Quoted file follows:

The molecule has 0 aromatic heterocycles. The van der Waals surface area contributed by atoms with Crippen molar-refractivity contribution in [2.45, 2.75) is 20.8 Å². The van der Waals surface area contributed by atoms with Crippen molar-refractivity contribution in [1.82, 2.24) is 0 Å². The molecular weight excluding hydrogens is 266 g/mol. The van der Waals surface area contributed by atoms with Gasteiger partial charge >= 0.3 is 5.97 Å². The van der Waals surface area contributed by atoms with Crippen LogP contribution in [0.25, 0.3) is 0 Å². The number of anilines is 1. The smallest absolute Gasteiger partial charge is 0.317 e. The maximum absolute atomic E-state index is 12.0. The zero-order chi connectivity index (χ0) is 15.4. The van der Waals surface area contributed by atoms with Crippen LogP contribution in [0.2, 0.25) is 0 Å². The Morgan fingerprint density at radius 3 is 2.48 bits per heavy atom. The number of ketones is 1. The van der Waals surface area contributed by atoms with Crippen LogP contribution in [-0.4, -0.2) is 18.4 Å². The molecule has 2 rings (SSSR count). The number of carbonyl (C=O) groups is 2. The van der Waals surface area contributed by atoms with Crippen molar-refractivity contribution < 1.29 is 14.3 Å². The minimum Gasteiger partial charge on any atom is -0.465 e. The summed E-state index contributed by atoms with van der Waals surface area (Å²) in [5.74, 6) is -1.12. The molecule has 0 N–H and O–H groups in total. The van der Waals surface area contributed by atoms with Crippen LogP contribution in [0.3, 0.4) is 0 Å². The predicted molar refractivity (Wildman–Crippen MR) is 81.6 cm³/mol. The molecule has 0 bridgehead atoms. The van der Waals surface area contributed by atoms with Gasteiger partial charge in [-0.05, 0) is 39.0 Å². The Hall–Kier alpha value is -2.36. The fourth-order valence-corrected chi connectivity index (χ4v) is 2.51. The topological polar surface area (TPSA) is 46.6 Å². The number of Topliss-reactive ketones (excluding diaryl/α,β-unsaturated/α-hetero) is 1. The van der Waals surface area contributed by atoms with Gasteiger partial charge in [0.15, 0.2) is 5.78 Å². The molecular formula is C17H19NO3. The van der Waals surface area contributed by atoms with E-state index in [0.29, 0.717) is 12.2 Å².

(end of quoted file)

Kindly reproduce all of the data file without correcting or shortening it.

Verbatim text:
The molecule has 0 aromatic heterocycles. The van der Waals surface area contributed by atoms with Crippen molar-refractivity contribution in [2.45, 2.75) is 20.8 Å². The van der Waals surface area contributed by atoms with Crippen molar-refractivity contribution in [1.82, 2.24) is 0 Å². The molecular weight excluding hydrogens is 266 g/mol. The van der Waals surface area contributed by atoms with Gasteiger partial charge >= 0.3 is 5.97 Å². The van der Waals surface area contributed by atoms with Crippen LogP contribution in [0.25, 0.3) is 0 Å². The number of anilines is 1. The smallest absolute Gasteiger partial charge is 0.317 e. The maximum absolute atomic E-state index is 12.0. The zero-order chi connectivity index (χ0) is 15.4. The van der Waals surface area contributed by atoms with Crippen LogP contribution in [0.2, 0.25) is 0 Å². The Morgan fingerprint density at radius 3 is 2.48 bits per heavy atom. The number of ketones is 1. The van der Waals surface area contributed by atoms with Crippen LogP contribution in [-0.4, -0.2) is 18.4 Å². The molecule has 2 rings (SSSR count). The number of carbonyl (C=O) groups is 2. The van der Waals surface area contributed by atoms with Crippen molar-refractivity contribution < 1.29 is 14.3 Å². The minimum Gasteiger partial charge on any atom is -0.465 e. The summed E-state index contributed by atoms with van der Waals surface area (Å²) in [5.74, 6) is -1.12. The molecule has 0 N–H and O–H groups in total. The van der Waals surface area contributed by atoms with Crippen LogP contribution in [0.3, 0.4) is 0 Å². The predicted molar refractivity (Wildman–Crippen MR) is 81.6 cm³/mol. The molecule has 0 bridgehead atoms. The van der Waals surface area contributed by atoms with Gasteiger partial charge in [-0.05, 0) is 39.0 Å². The Hall–Kier alpha value is -2.36. The fourth-order valence-corrected chi connectivity index (χ4v) is 2.51. The topological polar surface area (TPSA) is 46.6 Å². The number of Topliss-reactive ketones (excluding diaryl/α,β-unsaturated/α-hetero) is 1. The van der Waals surface area contributed by atoms with Gasteiger partial charge in [0.15, 0.2) is 5.78 Å². The molecular formula is C17H19NO3. The van der Waals surface area contributed by atoms with E-state index in [0.29, 0.717) is 12.2 Å².